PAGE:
How a Criminal Conviction Can Affect Your Immigration Status

Texas has a large immigrant population and the law is often more harsh on immigrants than on citizens.  While it certainly may not seem fair to treat immigrants differently when it comes to criminal charges and convictions, especially for lawful permanent residents, immigrants should be overly cautious of the consequences of being arrested, charged and possibly convicted of a crime.  You may have been in the wrong place at the wrong time, or maybe you made one bad mistake.  You may otherwise be a law-abiding citizen, so any criminal charge is definitely a scary situation for immigrants.

In Texas, as in all other states, immigrants may be subject to possible removal from the United States for crimes they are convicted of, even if the immigrant has lawful permanent “green card” resident status.  Many lawful permanent residents do not realize that they may be exposed to the same types of penalties that illegal residents are exposed to.  This is a process that is unfortunately not explained well to the immigrant population.  While an immigration attorney can be of great assistance when it comes to immigration proceedings, a criminal defense attorney is extremely important in the process of defending you with the crime you have been charged with.

Most importantly, the more serious the crime is, the harsher the results may be on the immigrant.  For example, if you are charged with a serious drug crime such as possession and intent to distribute, you may very well be removed or “deported” to your home country.  If you have already been naturalized and granted United States citizenship status, this citizenship may be revoked.  However, if you are charged with possession of drugs alone, the consequences may not result in removal, but can certainly have an impact on your ability to obtain citizenship in the future.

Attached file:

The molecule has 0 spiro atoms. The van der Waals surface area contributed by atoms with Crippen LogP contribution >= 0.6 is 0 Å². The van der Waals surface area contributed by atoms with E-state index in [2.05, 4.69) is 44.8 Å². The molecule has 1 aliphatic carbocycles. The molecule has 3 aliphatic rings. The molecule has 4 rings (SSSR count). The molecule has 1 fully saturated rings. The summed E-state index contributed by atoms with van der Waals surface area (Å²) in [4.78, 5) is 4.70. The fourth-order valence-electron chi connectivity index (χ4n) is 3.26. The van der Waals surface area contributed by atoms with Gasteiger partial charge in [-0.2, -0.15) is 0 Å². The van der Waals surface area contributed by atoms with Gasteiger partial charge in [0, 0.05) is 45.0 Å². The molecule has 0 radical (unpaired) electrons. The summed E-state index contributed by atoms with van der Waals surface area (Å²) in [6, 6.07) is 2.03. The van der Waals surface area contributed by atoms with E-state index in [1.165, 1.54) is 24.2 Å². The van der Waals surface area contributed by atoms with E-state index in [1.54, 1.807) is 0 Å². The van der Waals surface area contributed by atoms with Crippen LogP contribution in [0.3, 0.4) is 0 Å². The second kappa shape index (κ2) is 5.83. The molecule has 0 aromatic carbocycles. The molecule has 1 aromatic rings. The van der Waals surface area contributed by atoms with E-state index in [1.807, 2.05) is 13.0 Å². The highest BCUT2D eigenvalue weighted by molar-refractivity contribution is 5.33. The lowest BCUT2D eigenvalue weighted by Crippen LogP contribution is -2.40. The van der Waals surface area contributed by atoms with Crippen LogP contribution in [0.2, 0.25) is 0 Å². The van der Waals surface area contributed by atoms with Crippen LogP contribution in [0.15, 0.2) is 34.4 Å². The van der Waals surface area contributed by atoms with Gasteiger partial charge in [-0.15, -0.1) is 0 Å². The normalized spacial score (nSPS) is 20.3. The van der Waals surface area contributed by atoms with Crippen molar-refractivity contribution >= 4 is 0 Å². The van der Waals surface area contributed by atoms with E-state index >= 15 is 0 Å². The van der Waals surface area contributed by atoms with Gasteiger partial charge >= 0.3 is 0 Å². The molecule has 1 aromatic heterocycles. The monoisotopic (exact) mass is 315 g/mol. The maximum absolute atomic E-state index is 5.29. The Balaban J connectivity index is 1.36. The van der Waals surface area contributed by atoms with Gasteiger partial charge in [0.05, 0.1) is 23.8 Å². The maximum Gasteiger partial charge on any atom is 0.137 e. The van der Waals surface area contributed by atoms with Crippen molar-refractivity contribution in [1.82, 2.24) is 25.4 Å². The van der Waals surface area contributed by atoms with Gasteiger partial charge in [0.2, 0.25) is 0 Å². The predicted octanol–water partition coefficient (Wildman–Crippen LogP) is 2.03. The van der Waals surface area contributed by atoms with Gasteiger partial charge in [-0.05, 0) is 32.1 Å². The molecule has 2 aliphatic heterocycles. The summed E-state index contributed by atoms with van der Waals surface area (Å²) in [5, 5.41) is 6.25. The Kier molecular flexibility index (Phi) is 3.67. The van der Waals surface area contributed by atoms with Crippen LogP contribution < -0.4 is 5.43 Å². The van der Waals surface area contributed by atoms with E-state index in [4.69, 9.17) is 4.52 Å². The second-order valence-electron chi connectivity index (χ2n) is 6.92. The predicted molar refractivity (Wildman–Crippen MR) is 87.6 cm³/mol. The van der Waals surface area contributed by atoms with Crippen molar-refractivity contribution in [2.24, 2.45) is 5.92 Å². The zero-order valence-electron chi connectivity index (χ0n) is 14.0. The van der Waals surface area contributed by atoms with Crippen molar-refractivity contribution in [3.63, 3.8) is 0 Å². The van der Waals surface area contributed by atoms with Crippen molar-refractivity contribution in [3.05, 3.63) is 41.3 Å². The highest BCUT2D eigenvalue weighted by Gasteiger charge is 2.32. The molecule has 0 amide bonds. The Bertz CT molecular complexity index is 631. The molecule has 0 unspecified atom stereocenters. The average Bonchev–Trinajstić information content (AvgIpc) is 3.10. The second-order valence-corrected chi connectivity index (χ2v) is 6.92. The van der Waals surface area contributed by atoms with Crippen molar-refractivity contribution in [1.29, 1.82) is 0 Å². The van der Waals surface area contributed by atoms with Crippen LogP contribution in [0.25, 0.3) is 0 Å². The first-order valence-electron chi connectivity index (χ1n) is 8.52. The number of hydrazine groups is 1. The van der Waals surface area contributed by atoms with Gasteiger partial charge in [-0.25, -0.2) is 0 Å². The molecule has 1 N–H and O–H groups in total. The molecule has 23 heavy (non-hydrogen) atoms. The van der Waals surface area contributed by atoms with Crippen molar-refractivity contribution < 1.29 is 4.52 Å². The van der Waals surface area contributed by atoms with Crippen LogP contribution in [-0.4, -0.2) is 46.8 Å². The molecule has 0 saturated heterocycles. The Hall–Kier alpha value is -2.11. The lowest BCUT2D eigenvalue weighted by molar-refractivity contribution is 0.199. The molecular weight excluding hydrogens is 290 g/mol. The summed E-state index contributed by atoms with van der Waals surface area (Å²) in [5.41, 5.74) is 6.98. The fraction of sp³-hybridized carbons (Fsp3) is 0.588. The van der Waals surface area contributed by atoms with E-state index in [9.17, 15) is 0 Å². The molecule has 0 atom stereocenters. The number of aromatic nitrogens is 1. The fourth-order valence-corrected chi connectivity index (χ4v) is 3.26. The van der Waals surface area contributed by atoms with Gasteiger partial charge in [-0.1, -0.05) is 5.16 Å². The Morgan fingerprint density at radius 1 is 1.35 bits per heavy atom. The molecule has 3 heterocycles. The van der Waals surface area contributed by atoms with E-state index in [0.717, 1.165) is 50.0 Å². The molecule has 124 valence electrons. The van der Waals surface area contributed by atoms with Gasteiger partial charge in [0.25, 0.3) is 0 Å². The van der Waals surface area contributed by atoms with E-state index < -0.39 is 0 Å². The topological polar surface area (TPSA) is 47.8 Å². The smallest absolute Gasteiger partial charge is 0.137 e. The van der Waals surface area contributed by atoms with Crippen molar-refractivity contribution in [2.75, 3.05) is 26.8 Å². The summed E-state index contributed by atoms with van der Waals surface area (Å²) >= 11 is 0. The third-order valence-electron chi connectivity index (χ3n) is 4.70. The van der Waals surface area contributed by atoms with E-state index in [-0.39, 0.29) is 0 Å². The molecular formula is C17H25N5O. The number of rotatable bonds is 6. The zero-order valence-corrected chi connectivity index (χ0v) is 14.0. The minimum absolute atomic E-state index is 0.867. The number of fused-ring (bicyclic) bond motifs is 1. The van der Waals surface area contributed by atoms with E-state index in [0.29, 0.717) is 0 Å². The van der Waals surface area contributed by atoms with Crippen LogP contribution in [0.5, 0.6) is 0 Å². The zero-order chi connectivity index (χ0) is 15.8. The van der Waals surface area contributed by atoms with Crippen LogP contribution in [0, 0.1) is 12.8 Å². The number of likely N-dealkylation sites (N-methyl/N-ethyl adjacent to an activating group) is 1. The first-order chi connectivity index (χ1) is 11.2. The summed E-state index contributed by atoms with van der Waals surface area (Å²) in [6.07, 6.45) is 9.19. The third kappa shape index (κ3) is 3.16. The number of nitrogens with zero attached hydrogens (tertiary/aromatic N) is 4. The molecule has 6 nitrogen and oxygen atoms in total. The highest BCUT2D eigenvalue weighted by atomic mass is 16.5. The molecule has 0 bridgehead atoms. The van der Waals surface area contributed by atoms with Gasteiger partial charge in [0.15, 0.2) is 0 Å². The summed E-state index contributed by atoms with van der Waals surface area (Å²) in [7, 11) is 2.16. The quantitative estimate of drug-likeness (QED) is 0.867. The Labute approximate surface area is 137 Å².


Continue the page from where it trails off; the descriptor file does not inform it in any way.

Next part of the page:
Further, the immigration laws are just as or even more confusing than the criminal laws of Texas.  Strangely, if you are placed on probation for a drug crime, this can be just as detrimental to your immigrant status as if you plead guilty and been sentenced to the maximum jail time.  This seems very odd for many people, but probation is deemed to be a full conviction and often may not be the best option for immigrants when in the process of being charged with a crime.  Sometimes short jail time has less of an impact on your immigrant status, and may not result in a full conviction like probation.  Because the process is different for each case, it is extremely important that you have a criminal defense attorney on your side experienced in the crime you have been charged with.  You likely will need to seek advice from an immigration attorney as well, and both attorneys may be able to work together on your case.

If you have been charged with a crime and have immigrant status, whether you are an illegal resident, a permanent resident with a green card, or are a naturalized citizen, contact our firm as soon as possible to speak with Attorney Jack Pettit.  Mr. Pettit has over three decades of experience as a criminal defense attorney and will evaluate your case with great detail.  Mr. Pettit has successfully defended clients charged with DUI’s, traffic offenses, drug offenses as well as many other crimes.  Regardless of the crime you have been charged with, Mr. Pettit can give you the best advice on what steps to take.  While you still may need to seek advice from an immigration attorney, Mr. Pettit will be able to give you the best guidance possible on how to defend your criminal charge.  Call us today to schedule an appointment.  We can be reached at 214-521-4567.  Our firm offers services in both English and Spanish.  We accept most major credit cards.

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